Thirdly, there is a fear that many voters disappointed with the latest political developments would not show at the polling stations at all. This refers specifically to the Christian-Democrats’ voters, accounting for 15% in Chisinau and those of Socio-Liberal Party, 1.5–2% accordingly. The two parties, previously known for their anti-Communist position, voted for Vladimir Voronin as a President and joined Communists on several important initiatives. Many Christian-Democrat and Social-Liberal voters disappointed by their leaders might choose to boycott elections. This holds true for the Social-Democrat voters (1.5 — 2%) frustrated that their party fails to score a victory, no matter how hard it tries.

All the aforesaid factors might result in a low turnout. At the same time, CEC is inclined to believe that July 10 elections would be rather validated than not. Firstly, they rightly point that in the previous parliamentary elections the voter turnout in Chisinau reached 55%. Even if the aforesaid factors would determine voters’ passivity, they might steel at most 15–20%. If so, then another 35%-40% would still cast their ballots, enough for the elections to be validated.

CEC counts on the villages that are also part of the Chisinau municipality. The number of voters residing in those villages amounts to 100 thousand, out of which 70% regularly vote. Consequently, villages could provide one third of the so-much needed voters for the elections to be considered valid. The other two thirds could be secured by the loyal voters of the Party of Communists, “Moldova Noastra” Alliance and Christian-Democratic Peoples’ Party.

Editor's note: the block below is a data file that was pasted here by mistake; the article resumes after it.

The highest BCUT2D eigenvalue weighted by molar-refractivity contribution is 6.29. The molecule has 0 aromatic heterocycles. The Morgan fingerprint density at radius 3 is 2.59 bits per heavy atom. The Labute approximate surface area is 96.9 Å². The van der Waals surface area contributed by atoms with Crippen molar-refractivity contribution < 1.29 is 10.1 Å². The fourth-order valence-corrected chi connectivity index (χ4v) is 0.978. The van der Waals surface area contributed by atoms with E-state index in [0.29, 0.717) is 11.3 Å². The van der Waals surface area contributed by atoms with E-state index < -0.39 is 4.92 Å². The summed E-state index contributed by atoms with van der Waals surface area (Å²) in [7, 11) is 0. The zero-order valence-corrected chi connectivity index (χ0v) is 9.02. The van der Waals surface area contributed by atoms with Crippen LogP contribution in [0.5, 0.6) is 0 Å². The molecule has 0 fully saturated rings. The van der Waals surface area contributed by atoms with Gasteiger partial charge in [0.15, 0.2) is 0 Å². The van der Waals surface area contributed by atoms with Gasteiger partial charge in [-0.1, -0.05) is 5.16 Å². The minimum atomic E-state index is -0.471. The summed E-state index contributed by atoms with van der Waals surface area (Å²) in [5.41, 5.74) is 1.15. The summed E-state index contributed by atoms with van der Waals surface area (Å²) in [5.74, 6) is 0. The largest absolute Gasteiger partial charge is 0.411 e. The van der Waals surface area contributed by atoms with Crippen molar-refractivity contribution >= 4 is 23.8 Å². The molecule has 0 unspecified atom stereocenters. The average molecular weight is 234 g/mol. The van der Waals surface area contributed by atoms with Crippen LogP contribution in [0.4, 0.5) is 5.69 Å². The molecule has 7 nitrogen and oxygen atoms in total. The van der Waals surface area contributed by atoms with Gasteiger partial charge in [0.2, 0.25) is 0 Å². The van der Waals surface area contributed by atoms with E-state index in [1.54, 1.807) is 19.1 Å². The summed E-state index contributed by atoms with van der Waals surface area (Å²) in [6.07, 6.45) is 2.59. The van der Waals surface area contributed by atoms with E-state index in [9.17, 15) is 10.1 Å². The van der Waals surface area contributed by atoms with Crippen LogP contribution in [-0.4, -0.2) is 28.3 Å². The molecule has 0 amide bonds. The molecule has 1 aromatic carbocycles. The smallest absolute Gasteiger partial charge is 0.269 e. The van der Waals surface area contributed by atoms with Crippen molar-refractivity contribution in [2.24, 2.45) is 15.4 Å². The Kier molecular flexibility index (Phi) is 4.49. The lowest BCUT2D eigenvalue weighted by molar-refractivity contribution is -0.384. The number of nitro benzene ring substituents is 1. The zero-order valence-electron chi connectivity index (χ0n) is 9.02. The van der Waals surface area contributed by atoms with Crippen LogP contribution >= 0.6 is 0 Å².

Currently no one could tell for sure whether July 10 elections would be valid or not. Still, a mention should be made that there are more chances for them to succeed than fail.

Chances of the candidates running for the mayoralty

What distinguishes this campaign from others is that there are no clear leaders in the race. Of course, Communist candidate Zinaida Grecianii and independent Dumitru Braghis have a certain advantage, which does not guarantee that one of them would be elected. One month ago no one doubted that it would be the Communist and Moldova Noastra candidates that would fight for the mayoralty, however the mistakes made by them and their parties hence have dramatically changed the situation.

Many political pundits say it was a mistake for Communists to designate Zinaida Grecianii as she is not known in Chisinau. To put it differently she is known but only as a Minister not as solver of the many problems Chisinau is facing. These pundits claim that the ruling party should have designated a good administrator or a well-known personality. Initially, these were the general expectations and the following were cited: former Prime Minister Ion Sturza, Minister of Foreign Affairs and European Integration Andrei Stratan, Chief of Trade and Industry Chamber Gheorghe Cucu, Former Energy Minister Iacob Timciuc, former Minister of Transportation and Communications Vasile Zgardan. Each of the aforesaid, according to pundits claims would have been much more suitable for the mayoralty as they are either well-known or have hands-on experience in solving Chisinau problems. Probably Communists counted that Zinaida Grecianii would first make an order in the municipality finances and after finding the funds would proceed to solving municipality problems. However these electoral calculations are hard to understand for an ordinary voter who would rather see a mayor knowing a little about many fields, than a lot in one field.